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Interpreters?

Interpreter language English Spanish

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#1 lencho

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Posted 08 August 2015 - 02:21 PM

Hey, y'all--

Dealing with Spanish is a detail for many expats and I'm curious whether any of us here have actually used a trained English-Spanish interpreter for things like doctor's visits or other specialized situations. Are there even any available in Mérida?



#2 ChuckD

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Posted 08 August 2015 - 05:06 PM

There are several that I know of in Merida. I've never used one though

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#3 judy

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Posted 09 August 2015 - 06:54 AM

David at Speak and Spell, in Progreso, helped Jeff and I with a complicated doctor's visit. I was a student of his so he did it as a friend, but I believe he will also accept clients who need a translator.



#4 lencho

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Posted 10 August 2015 - 12:03 AM

David at Speak and Spell, in Progreso, helped Jeff and I with a complicated doctor's visit. I was a student of his so he did it as a friend, but I believe he will also accept clients who need a translator.


Thanks. I'm not seeking one, but was curious how folks have been dealing with that detail. I assume most doctors speak at least some English, but maybe not other staff in a clinic; not having to struggle with communication would sure reduce stress and increase options in a lot of situations, not just medical...



#5 CasiYucateco

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Posted 10 August 2015 - 12:44 AM

There are plenty of attorneys and others who are skilled translators. Most expats have a friend or neighbor who speaks Spanish and English both and there are expats who are known for being helpful in emergency situations. There are expat services like YES and others.

But, also, many doctors and nurses speak at least some English, which is a common & popular college class. English is taught even in many grade schools. I've had 8 year olds come up to me and say a few words in conversational English.  One 18 yo originating from a tiny pueblo over an hour from Merida surprised me when he said "Thank you!" with a huge smile in unaccented English when I brought big jugs of water and ice chests to their work site. A lot of college kids want to practice their English with a foreigner.

But speaking Spanish and learned at least the basics is still highly recommended. While English may frequently or surprisingly be encountered, Spanish is the way to go if you really want to understand what's going on all around you.
 


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#6 lencho

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Posted 10 August 2015 - 02:57 PM

But speaking Spanish and learned at least the basics is still highly recommended. While English may frequently or surprisingly be encountered, Spanish is the way to go if you really want to understand what's going on all around you.


Not to just understand, but to reduce objectification of oneself as a Gringo, to be able to throw out the heartstrings without banging into that huge barrier of linguistic disharmony.



#7 judy

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Posted 11 August 2015 - 04:38 AM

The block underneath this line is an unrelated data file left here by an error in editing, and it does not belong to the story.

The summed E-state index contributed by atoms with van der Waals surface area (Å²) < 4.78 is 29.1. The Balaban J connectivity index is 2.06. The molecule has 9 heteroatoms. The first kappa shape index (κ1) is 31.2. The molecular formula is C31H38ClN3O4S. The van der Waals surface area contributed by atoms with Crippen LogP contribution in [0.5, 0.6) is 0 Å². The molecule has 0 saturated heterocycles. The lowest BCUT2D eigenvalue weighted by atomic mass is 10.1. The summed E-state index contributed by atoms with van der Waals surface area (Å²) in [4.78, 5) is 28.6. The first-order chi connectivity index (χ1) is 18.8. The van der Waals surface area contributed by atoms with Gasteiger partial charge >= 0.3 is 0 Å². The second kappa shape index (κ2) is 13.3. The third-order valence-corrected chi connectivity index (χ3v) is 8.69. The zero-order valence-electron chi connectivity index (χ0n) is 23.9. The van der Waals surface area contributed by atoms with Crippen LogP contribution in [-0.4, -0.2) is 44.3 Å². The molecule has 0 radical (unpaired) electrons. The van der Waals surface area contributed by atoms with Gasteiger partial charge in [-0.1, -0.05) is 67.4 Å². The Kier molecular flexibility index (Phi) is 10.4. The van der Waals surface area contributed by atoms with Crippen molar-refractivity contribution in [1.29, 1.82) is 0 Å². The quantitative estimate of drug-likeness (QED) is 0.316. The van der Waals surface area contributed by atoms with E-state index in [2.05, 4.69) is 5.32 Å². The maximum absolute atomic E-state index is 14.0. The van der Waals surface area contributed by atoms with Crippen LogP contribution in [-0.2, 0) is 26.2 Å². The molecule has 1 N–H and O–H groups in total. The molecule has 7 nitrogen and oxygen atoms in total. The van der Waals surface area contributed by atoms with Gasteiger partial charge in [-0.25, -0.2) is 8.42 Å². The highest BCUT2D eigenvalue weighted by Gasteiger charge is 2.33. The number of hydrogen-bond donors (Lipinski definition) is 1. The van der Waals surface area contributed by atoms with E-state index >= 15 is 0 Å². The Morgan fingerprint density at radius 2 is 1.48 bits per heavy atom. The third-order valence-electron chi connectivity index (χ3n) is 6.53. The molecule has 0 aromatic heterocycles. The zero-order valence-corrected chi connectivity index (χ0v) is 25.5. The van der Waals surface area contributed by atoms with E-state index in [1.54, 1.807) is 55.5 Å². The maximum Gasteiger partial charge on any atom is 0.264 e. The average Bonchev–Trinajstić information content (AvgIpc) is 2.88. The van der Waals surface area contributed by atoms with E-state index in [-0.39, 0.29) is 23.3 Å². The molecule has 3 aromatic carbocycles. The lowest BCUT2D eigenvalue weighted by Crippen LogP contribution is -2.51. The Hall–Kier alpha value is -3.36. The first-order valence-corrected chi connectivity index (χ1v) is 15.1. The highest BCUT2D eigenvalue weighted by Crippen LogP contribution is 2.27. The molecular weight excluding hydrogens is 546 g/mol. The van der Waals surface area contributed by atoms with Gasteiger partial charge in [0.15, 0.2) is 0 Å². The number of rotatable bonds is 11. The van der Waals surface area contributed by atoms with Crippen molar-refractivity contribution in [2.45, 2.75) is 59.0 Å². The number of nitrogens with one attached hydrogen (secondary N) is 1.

I found this in the way back machine and thought it might be helpful.

I met this woman in my surgeon's office at Star Medico about 3 years ago. She was assisting a woman from Belize with all her medical needs.

She not only brought the woman and her husband to all appointments, sat in and interpreted, but also picked the couple up at the bus station when they arrived from Belize and found them a place to stay. I wrote this up at the time for the Beach Gals newsletter.

Not sure if she is still here, but at the time she told me she had a lot of clients.

 

Assistance with medical services

Teresita Matos is a medical services social worker based in Merida.  She is fluent in Spanish and English, and has worked for people both North and South of the boarders of Mexico with all issues concerning medical services.

I met Teresita in my surgeon’s office in Merida while she was assisting a client from Belize. The client was not fluent in Spanish. Teresita had met the woman and her husband at the bus station, helped them with housing, and was now driving them to appointments and interpreting for them. The couple had used Teresita several times before, and were very pleased with her level of service.

She is well educated with medical procedures, and the way in which Mexico’s medical system works, as well as having a relationship with many doctors in the area.

If you are unsure of your ability to navigate through what can be a complicated process on your own, Teresita may be of help. It is always a good idea to have someone with you when seeing a doctor that is not fluent in your language. If you are admitted into a hospital, family members are invaluable, but it sometimes helps to have someone advocating for you who understands the process, and can devote themselves to your needs.

Contact information: Teresita Matos, cell: 9999 600543, home: 945 1769



#8 WilliamLawson

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Posted 29 June 2016 - 07:36 PM

Not to just understand, but to reduce objectification of oneself as a Gringo, to be able to throw out the heartstrings without banging into that huge barrier of linguistic disharmony.


This is great! I recently found myself in Brazil (how I got there I have no idea) and ran into this very problem So much I wanted to express and was unable to - extremely frustrating speaking like bloody Tarzan.





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